Archive for January, 2012
There probably isn’t an English-speaking Nigerian out there who, this January, did not learn the word “cabal” (and we would not be surprised if others are talking about this infamous group in their mother tongues). But before the fuel subsidy protests popularised its most derogative meaning, CABAL was banking jargon in Nigeria with the most innocent of denotations.
If a bank manager on a Monday morning walks over to the cash officer and asks to see the “CABAL,” don’t expect to find the group of shifty individuals that Nigerians are looking for. Instead, the cash officer will hand over a document with the bank’s Current Account Balance, otherwise known by the acronym.
Nearly every business sector has terms which have either been invented or redefined to mean something specific to the people within it. These terms are jargon; they are supposed to be quick and convenient when speaking. Yet the unfortunate “cabal” coincidence demonstrates that jargon should be avoided in mainstream communications; in this case it could spark a protest!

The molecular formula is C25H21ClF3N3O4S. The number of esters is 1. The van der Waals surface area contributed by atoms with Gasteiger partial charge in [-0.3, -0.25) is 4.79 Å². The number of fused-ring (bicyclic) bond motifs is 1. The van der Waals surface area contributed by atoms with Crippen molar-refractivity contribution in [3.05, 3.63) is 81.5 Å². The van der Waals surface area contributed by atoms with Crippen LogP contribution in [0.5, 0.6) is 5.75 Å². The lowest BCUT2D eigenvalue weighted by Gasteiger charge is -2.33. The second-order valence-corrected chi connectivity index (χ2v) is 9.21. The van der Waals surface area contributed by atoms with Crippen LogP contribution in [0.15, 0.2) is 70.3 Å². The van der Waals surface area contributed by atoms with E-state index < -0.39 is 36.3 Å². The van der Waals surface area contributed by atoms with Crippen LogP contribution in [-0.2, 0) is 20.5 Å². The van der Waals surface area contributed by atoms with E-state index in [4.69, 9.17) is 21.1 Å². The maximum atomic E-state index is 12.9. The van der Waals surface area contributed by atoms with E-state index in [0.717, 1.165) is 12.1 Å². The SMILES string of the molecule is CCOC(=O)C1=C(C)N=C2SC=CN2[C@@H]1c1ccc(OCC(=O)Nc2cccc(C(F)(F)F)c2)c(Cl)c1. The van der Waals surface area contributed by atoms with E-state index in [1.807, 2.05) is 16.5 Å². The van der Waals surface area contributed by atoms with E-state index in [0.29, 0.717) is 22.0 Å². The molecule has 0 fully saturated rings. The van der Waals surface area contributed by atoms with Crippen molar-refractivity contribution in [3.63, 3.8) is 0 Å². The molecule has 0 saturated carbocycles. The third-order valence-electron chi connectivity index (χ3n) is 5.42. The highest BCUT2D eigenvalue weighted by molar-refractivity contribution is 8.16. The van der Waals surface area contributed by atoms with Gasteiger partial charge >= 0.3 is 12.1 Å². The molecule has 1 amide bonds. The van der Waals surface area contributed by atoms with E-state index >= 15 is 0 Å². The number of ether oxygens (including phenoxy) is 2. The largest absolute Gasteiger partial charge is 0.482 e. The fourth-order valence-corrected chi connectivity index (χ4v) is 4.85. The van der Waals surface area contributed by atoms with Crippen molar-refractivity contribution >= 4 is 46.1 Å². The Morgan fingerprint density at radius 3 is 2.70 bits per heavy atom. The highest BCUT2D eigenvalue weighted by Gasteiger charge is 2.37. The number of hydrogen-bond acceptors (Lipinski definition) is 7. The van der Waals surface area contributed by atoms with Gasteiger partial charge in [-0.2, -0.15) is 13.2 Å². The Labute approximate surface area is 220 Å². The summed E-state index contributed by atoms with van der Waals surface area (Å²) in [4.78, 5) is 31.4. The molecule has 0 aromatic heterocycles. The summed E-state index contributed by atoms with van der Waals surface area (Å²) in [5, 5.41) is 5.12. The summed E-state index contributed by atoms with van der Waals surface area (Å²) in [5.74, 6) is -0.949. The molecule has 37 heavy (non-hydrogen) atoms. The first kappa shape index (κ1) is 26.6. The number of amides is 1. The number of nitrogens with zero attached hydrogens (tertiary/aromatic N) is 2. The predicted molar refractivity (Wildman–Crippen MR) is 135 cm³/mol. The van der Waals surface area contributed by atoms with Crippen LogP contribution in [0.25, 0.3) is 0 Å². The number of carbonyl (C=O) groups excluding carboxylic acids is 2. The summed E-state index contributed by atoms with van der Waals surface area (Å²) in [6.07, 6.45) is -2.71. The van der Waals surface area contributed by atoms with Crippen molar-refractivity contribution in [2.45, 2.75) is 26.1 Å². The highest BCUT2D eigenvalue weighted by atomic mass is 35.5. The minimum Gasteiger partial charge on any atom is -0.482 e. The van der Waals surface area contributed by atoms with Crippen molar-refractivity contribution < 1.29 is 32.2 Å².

Business writers must remember that different words mean different things to different people. As a writer, your goal is to be understood by every member your audience. You should therefore try and avoid jargon, and instead find clear and unambiguous expressions. To get around jargon, you can ask yourself: “what do I really mean?” and “how would people outside the sector understand it?” If you absolutely must use jargon or acronyms, first spell them out fully and explain what they mean in everyday language. This way no reader gets lost.
So, when writing for a general audience, remember to say “NO!” to CABAL the jargon. And while we are at it, let’s also say a resounding “NO!” to the other cabal, defined by the Oxford English Dictionary as “a small body of persons engaged in secret or private machination or intrigue; a junto, clique, côterie, party, faction.”